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Cities in every state that haven't bounced back from the 2008 recession

GOBankingRates Logo By Cynthia Measom of GOBankingRates | Slide 1 of 51: The 2008 recession — aka the Great Recession — was America’s worst financial decline since the Great Depression. Millions of jobs were lost, countless homes were foreclosed on and many people depleted their life savings in an attempt to stay financially afloat.
Even though it’s been over a decade since the Great Recession hit and ended, some cities in the U.S. are still reeling from its effects. For example, in Illinois, one city suffered an almost 60% decline in home values, which it never recovered from. And one city in California saw an unemployment rate that escalated from 9.7% to 19.6% within a decade.
To discover which cities are still struggling to recover from the Great Recession, GOBankingRates analyzed median home values, unemployment rates, labor force participation rates and median household incomes from 2007, 2009, 2017 and 2019 in cities across the country. To offer some perspective, here are the U.S. averages for the most relevant statistics in the study:

Change in median home value from 2007-2019: 17.12%
Change in median home value from 2009-2019: 37.35%
Change in unemployment rate from 2009-2017: -0.6 percentage points
Change in labor force participation rate from 2009-2017: -1.6 percentage points
Change in median household income from 2007-2017: 15.29%
Change in median household income from 2009-2017: 12.11%

By looking over the data, you might be able to spot certain trends and learn the warning signs of another recession.
Last updated: Dec. 31, 2019

Some places are still struggling to leave the downturn behind

The 2008 recession — aka the Great Recession — was America’s worst financial decline since the Great Depression. Millions of jobs were lost, countless homes were foreclosed on and many people depleted their life savings in an attempt to stay financially afloat.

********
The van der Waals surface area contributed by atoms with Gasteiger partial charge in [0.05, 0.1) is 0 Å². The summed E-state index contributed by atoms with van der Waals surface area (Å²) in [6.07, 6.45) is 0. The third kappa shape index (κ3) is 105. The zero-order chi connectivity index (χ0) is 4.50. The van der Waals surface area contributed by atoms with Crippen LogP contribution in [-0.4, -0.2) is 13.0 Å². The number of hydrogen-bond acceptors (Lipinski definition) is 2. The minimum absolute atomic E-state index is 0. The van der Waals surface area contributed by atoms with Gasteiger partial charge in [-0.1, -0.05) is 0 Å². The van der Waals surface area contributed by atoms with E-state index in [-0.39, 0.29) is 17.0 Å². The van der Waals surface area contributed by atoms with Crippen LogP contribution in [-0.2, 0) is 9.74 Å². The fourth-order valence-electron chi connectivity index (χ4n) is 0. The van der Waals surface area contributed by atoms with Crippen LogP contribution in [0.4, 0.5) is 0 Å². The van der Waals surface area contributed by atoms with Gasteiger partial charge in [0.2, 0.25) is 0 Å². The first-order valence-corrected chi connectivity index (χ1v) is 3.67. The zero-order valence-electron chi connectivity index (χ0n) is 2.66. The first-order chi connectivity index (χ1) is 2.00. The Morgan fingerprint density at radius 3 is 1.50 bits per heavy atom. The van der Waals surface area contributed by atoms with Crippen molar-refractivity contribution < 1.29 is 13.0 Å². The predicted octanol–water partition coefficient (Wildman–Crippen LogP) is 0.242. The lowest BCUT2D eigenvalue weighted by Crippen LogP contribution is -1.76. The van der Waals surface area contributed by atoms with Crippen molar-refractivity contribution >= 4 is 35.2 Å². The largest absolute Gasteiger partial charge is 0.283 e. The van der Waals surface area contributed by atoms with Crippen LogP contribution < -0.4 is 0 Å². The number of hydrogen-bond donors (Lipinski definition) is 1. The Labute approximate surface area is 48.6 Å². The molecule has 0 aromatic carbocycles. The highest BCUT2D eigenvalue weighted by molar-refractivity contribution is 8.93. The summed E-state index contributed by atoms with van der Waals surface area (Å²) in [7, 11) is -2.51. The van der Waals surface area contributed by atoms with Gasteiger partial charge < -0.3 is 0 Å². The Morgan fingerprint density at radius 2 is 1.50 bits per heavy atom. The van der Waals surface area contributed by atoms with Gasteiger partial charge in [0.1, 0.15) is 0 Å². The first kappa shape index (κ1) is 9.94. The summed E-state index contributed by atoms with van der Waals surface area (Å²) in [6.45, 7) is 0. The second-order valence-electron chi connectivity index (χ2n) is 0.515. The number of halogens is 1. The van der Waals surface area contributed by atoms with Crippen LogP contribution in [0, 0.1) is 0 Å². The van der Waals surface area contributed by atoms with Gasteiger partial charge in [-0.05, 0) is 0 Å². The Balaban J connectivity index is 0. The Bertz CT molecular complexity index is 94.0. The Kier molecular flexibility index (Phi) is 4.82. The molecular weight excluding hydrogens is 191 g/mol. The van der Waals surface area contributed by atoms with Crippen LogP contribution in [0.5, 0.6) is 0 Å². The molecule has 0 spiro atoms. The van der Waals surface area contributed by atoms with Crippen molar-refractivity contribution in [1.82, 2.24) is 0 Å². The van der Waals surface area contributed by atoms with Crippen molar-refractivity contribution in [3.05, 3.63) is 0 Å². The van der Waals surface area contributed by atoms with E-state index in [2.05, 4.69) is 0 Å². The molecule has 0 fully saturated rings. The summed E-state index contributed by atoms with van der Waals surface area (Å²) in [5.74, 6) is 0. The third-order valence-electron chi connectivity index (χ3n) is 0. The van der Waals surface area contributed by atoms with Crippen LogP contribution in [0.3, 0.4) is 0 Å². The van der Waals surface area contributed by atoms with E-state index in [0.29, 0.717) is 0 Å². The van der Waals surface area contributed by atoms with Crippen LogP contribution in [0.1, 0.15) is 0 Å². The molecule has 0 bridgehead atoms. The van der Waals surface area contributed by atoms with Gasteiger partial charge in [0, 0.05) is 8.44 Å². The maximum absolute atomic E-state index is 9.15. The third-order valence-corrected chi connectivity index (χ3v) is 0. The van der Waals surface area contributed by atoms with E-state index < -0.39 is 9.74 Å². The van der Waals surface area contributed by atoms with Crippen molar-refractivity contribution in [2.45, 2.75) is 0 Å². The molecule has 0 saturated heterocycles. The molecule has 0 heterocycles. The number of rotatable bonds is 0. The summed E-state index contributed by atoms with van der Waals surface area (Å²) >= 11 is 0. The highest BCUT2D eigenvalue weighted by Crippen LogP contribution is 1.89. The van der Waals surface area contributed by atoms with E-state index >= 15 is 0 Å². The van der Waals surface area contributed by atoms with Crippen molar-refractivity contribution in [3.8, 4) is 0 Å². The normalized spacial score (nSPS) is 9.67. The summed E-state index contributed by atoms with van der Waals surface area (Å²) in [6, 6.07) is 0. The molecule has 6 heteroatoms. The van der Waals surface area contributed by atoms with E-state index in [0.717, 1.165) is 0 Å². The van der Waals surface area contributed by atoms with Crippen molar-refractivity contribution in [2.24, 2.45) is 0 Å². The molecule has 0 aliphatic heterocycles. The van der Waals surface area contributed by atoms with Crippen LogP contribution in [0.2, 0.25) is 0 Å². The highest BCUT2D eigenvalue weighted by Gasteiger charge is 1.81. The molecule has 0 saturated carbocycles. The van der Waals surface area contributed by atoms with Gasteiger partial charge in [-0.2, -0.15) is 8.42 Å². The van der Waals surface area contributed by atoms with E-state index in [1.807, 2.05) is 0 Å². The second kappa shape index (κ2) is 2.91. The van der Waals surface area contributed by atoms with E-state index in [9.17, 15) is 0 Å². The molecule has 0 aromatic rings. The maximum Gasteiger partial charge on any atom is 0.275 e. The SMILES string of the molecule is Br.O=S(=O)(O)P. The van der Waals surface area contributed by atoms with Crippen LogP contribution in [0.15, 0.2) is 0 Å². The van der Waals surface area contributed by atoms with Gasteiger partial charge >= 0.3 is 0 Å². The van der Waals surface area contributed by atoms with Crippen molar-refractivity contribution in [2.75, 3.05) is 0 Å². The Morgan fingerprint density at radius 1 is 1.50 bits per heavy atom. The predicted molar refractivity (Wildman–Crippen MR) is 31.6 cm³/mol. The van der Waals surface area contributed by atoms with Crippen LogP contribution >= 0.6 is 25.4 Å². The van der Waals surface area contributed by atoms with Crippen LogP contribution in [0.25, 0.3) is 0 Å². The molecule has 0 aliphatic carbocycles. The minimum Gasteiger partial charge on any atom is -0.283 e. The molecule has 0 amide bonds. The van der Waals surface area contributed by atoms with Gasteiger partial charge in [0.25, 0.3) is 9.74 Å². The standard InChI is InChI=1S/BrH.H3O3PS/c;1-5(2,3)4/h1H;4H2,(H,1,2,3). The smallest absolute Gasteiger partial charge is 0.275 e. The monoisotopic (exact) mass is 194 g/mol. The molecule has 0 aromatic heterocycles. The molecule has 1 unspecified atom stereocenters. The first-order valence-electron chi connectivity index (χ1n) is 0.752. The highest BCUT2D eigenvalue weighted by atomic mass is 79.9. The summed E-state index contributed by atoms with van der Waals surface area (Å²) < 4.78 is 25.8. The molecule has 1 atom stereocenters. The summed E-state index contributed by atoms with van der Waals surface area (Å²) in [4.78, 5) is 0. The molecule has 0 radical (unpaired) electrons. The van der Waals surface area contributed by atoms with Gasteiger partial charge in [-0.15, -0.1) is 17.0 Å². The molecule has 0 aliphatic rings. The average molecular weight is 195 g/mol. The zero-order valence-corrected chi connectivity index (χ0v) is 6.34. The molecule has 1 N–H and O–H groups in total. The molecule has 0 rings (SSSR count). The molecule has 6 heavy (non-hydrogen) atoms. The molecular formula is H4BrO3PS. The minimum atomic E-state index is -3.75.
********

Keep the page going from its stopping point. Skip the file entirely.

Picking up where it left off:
Even though it’s been over a decade since the Great Recession hit and ended, some cities in the U.S. are still reeling from its effects. For example, in Illinois, one city suffered an almost 60% decline in home values, which it never recovered from. And one city in California saw an unemployment rate that escalated from 9.7% to 19.6% within a decade.

To discover which cities are still struggling to recover from the Great Recession, GOBankingRates analyzed median home values, unemployment rates, labor force participation rates and median household incomes from 2007, 2009, 2017 and 2019 in cities across the country. To offer some perspective, here are the U.S. averages for the most relevant statistics in the study:

  • Change in median home value from 2007-2019: 17.12%
  • Change in median home value from 2009-2019: 37.35%
  • Change in unemployment rate from 2009-2017: -0.6 percentage points
  • Change in labor force participation rate from 2009-2017: -1.6 percentage points
  • Change in median household income from 2007-2017: 15.29%
  • Change in median household income from 2009-2017: 12.11%

By looking over the data, you might be able to spot certain trends and learn the warning signs of another recession. Click ahead to see the cities in each state that haven't recovered from the Great Recession.

Last updated: Dec. 31, 2019

© DenisTangneyJr / Getty Images/iStockphoto
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